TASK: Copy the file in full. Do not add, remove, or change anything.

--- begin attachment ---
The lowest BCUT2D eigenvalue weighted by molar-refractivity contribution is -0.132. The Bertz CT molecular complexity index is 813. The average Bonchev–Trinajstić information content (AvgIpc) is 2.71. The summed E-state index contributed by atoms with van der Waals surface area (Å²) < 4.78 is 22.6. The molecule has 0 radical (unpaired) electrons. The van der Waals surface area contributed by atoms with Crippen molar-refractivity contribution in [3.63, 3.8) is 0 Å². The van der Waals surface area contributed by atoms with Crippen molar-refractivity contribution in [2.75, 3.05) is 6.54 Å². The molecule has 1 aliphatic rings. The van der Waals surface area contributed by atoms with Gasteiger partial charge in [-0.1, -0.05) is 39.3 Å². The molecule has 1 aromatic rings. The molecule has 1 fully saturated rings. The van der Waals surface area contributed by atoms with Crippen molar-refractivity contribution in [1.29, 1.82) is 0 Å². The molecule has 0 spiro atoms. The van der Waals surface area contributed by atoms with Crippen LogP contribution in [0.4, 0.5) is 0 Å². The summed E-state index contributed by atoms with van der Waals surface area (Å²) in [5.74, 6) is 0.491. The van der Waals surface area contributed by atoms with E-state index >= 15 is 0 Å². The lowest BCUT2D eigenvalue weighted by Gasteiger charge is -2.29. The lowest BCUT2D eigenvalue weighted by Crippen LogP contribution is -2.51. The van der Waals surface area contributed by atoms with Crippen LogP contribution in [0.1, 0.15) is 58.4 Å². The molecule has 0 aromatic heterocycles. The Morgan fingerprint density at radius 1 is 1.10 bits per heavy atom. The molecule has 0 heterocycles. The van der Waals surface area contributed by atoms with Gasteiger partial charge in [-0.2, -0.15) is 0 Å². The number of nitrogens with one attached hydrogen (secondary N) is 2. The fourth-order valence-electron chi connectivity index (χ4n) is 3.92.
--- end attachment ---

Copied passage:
The lowest BCUT2D eigenvalue weighted by molar-refractivity contribution is -0.132. The Bertz CT molecular complexity index is 813. The average Bonchev–Trinajstić information content (AvgIpc) is 2.71. The summed E-state index contributed by atoms with van der Waals surface area (Å²) < 4.78 is 22.6. The molecule has 0 radical (unpaired) electrons. The van der Waals surface area contributed by atoms with Crippen molar-refractivity contribution in [3.63, 3.8) is 0 Å². The van der Waals surface area contributed by atoms with Crippen molar-refractivity contribution in [2.75, 3.05) is 6.54 Å². The molecule has 1 aliphatic rings. The van der Waals surface area contributed by atoms with Gasteiger partial charge in [-0.1, -0.05) is 39.3 Å². The molecule has 1 aromatic rings. The molecule has 1 fully saturated rings. The van der Waals surface area contributed by atoms with Crippen molar-refractivity contribution in [1.29, 1.82) is 0 Å². The molecule has 0 spiro atoms. The van der Waals surface area contributed by atoms with Crippen LogP contribution in [0.4, 0.5) is 0 Å². The summed E-state index contributed by atoms with van der Waals surface area (Å²) in [5.74, 6) is 0.491. The van der Waals surface area contributed by atoms with E-state index >= 15 is 0 Å². The lowest BCUT2D eigenvalue weighted by Gasteiger charge is -2.29. The lowest BCUT2D eigenvalue weighted by Crippen LogP contribution is -2.51. The van der Waals surface area contributed by atoms with Crippen LogP contribution in [0.1, 0.15) is 58.4 Å². The molecule has 0 aromatic heterocycles. The Morgan fingerprint density at radius 1 is 1.10 bits per heavy atom. The molecule has 0 heterocycles. The van der Waals surface area contributed by atoms with Gasteiger partial charge in [-0.2, -0.15) is 0 Å². The number of nitrogens with one attached hydrogen (secondary N) is 2. The fourth-order valence-electron chi connectivity index (χ4n) is 3.92.